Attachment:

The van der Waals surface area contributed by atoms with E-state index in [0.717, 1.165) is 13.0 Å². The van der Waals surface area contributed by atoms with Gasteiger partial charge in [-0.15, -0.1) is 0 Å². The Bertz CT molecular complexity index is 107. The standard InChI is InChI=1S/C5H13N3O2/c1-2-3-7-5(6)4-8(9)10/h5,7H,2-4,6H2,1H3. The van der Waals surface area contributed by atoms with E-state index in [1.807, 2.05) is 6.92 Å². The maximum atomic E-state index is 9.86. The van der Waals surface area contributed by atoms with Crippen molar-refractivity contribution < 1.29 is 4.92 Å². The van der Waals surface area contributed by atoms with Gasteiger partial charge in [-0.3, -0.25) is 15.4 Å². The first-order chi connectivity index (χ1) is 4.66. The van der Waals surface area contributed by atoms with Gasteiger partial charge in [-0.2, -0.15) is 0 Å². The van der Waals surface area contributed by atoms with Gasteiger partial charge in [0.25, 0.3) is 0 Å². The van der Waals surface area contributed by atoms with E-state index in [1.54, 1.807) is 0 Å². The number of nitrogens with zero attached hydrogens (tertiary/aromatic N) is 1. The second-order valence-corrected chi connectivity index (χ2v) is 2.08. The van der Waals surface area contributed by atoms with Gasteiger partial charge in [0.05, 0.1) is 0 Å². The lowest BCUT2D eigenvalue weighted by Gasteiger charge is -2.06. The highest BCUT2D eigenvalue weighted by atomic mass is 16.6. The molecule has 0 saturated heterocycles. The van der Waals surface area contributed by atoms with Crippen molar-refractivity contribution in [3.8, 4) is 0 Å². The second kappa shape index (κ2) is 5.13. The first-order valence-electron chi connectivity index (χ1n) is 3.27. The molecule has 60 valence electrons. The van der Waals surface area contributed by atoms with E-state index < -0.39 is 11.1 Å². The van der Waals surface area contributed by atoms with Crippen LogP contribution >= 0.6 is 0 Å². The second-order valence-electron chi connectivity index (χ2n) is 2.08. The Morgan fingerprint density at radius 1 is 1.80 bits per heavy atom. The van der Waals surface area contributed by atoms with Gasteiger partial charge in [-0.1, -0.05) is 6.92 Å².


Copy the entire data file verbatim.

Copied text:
The van der Waals surface area contributed by atoms with E-state index in [0.717, 1.165) is 13.0 Å². The van der Waals surface area contributed by atoms with Gasteiger partial charge in [-0.15, -0.1) is 0 Å². The Bertz CT molecular complexity index is 107. The standard InChI is InChI=1S/C5H13N3O2/c1-2-3-7-5(6)4-8(9)10/h5,7H,2-4,6H2,1H3. The van der Waals surface area contributed by atoms with E-state index in [1.807, 2.05) is 6.92 Å². The maximum atomic E-state index is 9.86. The van der Waals surface area contributed by atoms with Crippen molar-refractivity contribution < 1.29 is 4.92 Å². The van der Waals surface area contributed by atoms with Gasteiger partial charge in [-0.3, -0.25) is 15.4 Å². The first-order chi connectivity index (χ1) is 4.66. The van der Waals surface area contributed by atoms with Gasteiger partial charge in [-0.2, -0.15) is 0 Å². The van der Waals surface area contributed by atoms with Gasteiger partial charge in [0.25, 0.3) is 0 Å². The van der Waals surface area contributed by atoms with E-state index in [1.54, 1.807) is 0 Å². The number of nitrogens with zero attached hydrogens (tertiary/aromatic N) is 1. The second-order valence-corrected chi connectivity index (χ2v) is 2.08. The van der Waals surface area contributed by atoms with Gasteiger partial charge in [0.05, 0.1) is 0 Å². The lowest BCUT2D eigenvalue weighted by Gasteiger charge is -2.06. The highest BCUT2D eigenvalue weighted by atomic mass is 16.6. The molecule has 0 saturated heterocycles. The van der Waals surface area contributed by atoms with Crippen molar-refractivity contribution in [3.8, 4) is 0 Å². The second kappa shape index (κ2) is 5.13. The first-order valence-electron chi connectivity index (χ1n) is 3.27. The molecule has 60 valence electrons. The van der Waals surface area contributed by atoms with E-state index < -0.39 is 11.1 Å². The van der Waals surface area contributed by atoms with Crippen LogP contribution >= 0.6 is 0 Å². The second-order valence-electron chi connectivity index (χ2n) is 2.08. The Morgan fingerprint density at radius 1 is 1.80 bits per heavy atom. The van der Waals surface area contributed by atoms with Gasteiger partial charge in [-0.1, -0.05) is 6.92 Å².